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In some big documents, for example books, is customary to make an alphabetic list containing the main terms. With L a T e X and the support program imakeindex , an index can be generated quite easily.

Contents

Introduction

Let's see a simple working example.

\documentclass{article}
\usepackage[utf8]{inputenc}
\usepackage{imakeidx}
\makeindex
 
\begin{document}
 
\section{Introduction}
In this example several keywords\index{keywords} will be used 
which are important and deserve to appear in the Index\index{Index}.
 
Terms like generate\index{generate} and some\index{others} will 
also show up. 
 
\printindex
 
\end{document}

First, the package is included in the preamble by the line

\usepackage{imakeidx}


Then the command \makeindex is mandatory for the index to work and can take some parameters to customize its appearance, in the next sections this will be clear.

To add an entry to the index the command \index{} is used, passing as parameter to it the word to be added. Be careful, this won't print the word in the current position but only in the index.

Finally, the command \printindex will actually render the index. If you are using a special localization by means of the babel package the title will be translated accordingly.

Note: instead of imakeidx the package makeidx may be imported, but offers less customizations possibilities.

Open an example of the imakeidx package in ShareLaTeX

Entries and subentries

As mentioned in the previous section, the command \index will add the word passed to it to the index, but this is not the only way it can be used

\documentclass{article}
\usepackage{imakeidx}
\usepackage[utf8]{inputenc}
\makeindex
 
\begin{document}
 
\section{Introduction}
In this example several keywords\index{keywords} will be used 
which are important and deserve to appear in the Index\index{Index}.
 
Terms like generate\index{generate} and some\index{others} will also 
show up. Terms in the index can also be nested \index{Index!nested}
 
\clearpage
 
\section{Second section}
This second section\index{section} may include some special word, 
and expand the ones already used\index{keywords!used}.
 
\printindex
\end{document}

Is a common practice to extend terms in the index to include special adjectives. For instance, the word Field my have a special meaning if preceded by the adjective finite or followed by of characteristic 0 and it may be a bit cumbersome to add the word Finite several times in the index. For such cases you can add a exclamation mark "!" that will add the therms after this mark as sub entries of the main word.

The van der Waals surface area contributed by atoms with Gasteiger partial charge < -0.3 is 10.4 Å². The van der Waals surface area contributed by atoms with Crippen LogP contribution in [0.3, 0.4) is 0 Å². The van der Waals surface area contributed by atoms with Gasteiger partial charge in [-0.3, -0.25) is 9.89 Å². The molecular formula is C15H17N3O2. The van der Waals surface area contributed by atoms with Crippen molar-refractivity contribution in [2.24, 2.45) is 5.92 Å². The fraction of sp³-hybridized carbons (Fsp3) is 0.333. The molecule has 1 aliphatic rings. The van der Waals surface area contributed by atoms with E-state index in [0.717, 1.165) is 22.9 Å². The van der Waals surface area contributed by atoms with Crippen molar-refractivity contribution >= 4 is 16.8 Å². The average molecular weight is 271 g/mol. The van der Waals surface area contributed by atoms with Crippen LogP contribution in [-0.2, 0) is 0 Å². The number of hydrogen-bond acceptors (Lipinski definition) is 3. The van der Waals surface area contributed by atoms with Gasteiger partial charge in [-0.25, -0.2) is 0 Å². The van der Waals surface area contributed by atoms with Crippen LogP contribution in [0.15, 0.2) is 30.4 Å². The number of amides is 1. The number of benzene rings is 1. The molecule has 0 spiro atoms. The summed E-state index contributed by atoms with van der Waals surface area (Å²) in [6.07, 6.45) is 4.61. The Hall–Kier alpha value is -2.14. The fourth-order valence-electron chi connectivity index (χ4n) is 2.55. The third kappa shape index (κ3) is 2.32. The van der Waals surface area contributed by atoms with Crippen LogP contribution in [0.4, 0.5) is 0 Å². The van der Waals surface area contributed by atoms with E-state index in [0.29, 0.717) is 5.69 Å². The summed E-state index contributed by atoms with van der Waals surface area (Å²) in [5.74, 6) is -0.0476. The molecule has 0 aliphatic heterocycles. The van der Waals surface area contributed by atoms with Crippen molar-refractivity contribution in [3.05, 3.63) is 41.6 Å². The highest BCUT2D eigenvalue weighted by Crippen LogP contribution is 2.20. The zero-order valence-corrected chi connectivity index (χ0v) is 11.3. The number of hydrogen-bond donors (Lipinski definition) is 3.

In the example, the word "Index" has the word "nested" as sub entry.

Open an example of the imakeidx package in ShareLaTeX

Formatting the Index

Simple formatting for the index, such as changing the index title, adding several columns and changing the column width can be easily done passing optional values to \makeindex

\documentclass{article}
\usepackage[utf8]{inputenc}
\usepackage{imakeidx}
\makeindex[columns=3, title=Alphabetical Index]
 
\begin{document}
 
\section{Introduction}
In this example several keywords\index{keywords} will be used which 
are important and deserve to appear in the Index\index{Index}.
 
Terms like generate\index{generate} and some\index{others} will also 
show up. Terms in the index can also be nested \index{Index!nested}
 
\clearpage
 
\section{Second section}
This second section\index{section} may include some special word, 
and expand the ones already used\index{keywords!used}.
 
\printindex
\end{document}

In this example the index is presented in a three-column format with the parameter columns=3 , and the title is changed to "Alphabetical Index" by title=Alphabetical Index ; these parameters are passed to \makeindex in the preamble. See the reference guide for a list of available parameters and their description.

Open an example of the imakeidx package in ShareLaTeX

Including the index in the table of contents

By default, the index is not included in the table of contents, this can easily reverted.

\documentclass{article}
\usepackage[utf8]{inputenc}
\usepackage{imakeidx}
\makeindex[columns=3, title=Alphabetical Index, intoc]
 
\begin{document}
 
\tableofcontents
 
\section{Introduction}
In this example several keywords\index{keywords} will be 
used which are important and deserve to appear in the 
Index\index{Index}.
 
Terms like generate\index{generate} and some\index{others} 
will also show up. Terms in the index can also be 
nested \index{Index!nested}
 
\clearpage
 
\section{Second section}
This second section\index{section} may include some special 
word, and expand the ones already used\index{keywords!used}.
 
\printindex
\end{document}

By adding the parameter intoc to the command \makeindex the inclusion of the index title into the table of contents is enabled.

Open an example of the imakeidx package in ShareLaTeX

Reference guide

Parameters for the \makeindex command.

title
Title to be typeseted at the beginning of the specific index. An example is presented in formatting the index .
intoc
If this option is passed the index title is put in the table of contents .
columns
Uses the syntax key=value , the value must be an integer representing the number of columns. The default value is 2.
columnsep
Units that represent the separation between the columns. The syntax must be key=value , for example columnsep=2em .
columnseprule
Is this is set, a vertical ruler will be rendered between the columns.

Open an example of the imakeidx package in ShareLaTeX

Further reading

For more information see: